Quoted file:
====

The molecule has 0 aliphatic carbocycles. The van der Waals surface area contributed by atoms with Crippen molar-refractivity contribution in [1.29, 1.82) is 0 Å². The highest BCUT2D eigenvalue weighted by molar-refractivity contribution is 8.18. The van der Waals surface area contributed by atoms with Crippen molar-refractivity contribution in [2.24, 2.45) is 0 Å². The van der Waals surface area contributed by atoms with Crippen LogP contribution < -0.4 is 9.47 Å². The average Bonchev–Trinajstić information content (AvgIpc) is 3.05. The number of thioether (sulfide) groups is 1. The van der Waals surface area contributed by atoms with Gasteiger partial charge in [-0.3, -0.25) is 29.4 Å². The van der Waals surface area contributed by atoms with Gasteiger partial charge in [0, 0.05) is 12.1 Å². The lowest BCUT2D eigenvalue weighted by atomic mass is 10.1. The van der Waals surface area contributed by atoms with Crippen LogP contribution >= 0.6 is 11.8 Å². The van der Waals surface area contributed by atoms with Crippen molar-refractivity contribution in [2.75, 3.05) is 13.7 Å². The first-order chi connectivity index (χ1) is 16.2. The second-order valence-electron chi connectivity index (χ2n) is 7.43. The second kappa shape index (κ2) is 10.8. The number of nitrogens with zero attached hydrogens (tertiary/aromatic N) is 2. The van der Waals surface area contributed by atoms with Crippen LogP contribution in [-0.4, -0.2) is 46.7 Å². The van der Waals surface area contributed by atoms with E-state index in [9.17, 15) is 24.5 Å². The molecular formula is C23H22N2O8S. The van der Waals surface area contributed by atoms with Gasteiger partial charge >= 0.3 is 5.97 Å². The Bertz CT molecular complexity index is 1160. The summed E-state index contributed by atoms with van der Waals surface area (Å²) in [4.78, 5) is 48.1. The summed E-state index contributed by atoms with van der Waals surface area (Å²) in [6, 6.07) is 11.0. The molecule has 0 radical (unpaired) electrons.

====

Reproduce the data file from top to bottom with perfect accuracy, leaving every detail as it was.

The molecule has 0 aliphatic carbocycles. The van der Waals surface area contributed by atoms with Crippen molar-refractivity contribution in [1.29, 1.82) is 0 Å². The highest BCUT2D eigenvalue weighted by molar-refractivity contribution is 8.18. The van der Waals surface area contributed by atoms with Crippen molar-refractivity contribution in [2.24, 2.45) is 0 Å². The van der Waals surface area contributed by atoms with Crippen LogP contribution < -0.4 is 9.47 Å². The average Bonchev–Trinajstić information content (AvgIpc) is 3.05. The number of thioether (sulfide) groups is 1. The van der Waals surface area contributed by atoms with Gasteiger partial charge in [-0.3, -0.25) is 29.4 Å². The van der Waals surface area contributed by atoms with Gasteiger partial charge in [0, 0.05) is 12.1 Å². The lowest BCUT2D eigenvalue weighted by atomic mass is 10.1. The van der Waals surface area contributed by atoms with Crippen LogP contribution >= 0.6 is 11.8 Å². The van der Waals surface area contributed by atoms with Crippen molar-refractivity contribution in [2.75, 3.05) is 13.7 Å². The first-order chi connectivity index (χ1) is 16.2. The second-order valence-electron chi connectivity index (χ2n) is 7.43. The second kappa shape index (κ2) is 10.8. The number of nitrogens with zero attached hydrogens (tertiary/aromatic N) is 2. The van der Waals surface area contributed by atoms with Crippen LogP contribution in [-0.4, -0.2) is 46.7 Å². The van der Waals surface area contributed by atoms with E-state index in [9.17, 15) is 24.5 Å². The molecular formula is C23H22N2O8S. The van der Waals surface area contributed by atoms with Gasteiger partial charge >= 0.3 is 5.97 Å². The Bertz CT molecular complexity index is 1160. The summed E-state index contributed by atoms with van der Waals surface area (Å²) in [4.78, 5) is 48.1. The summed E-state index contributed by atoms with van der Waals surface area (Å²) in [6, 6.07) is 11.0. The molecule has 0 radical (unpaired) electrons.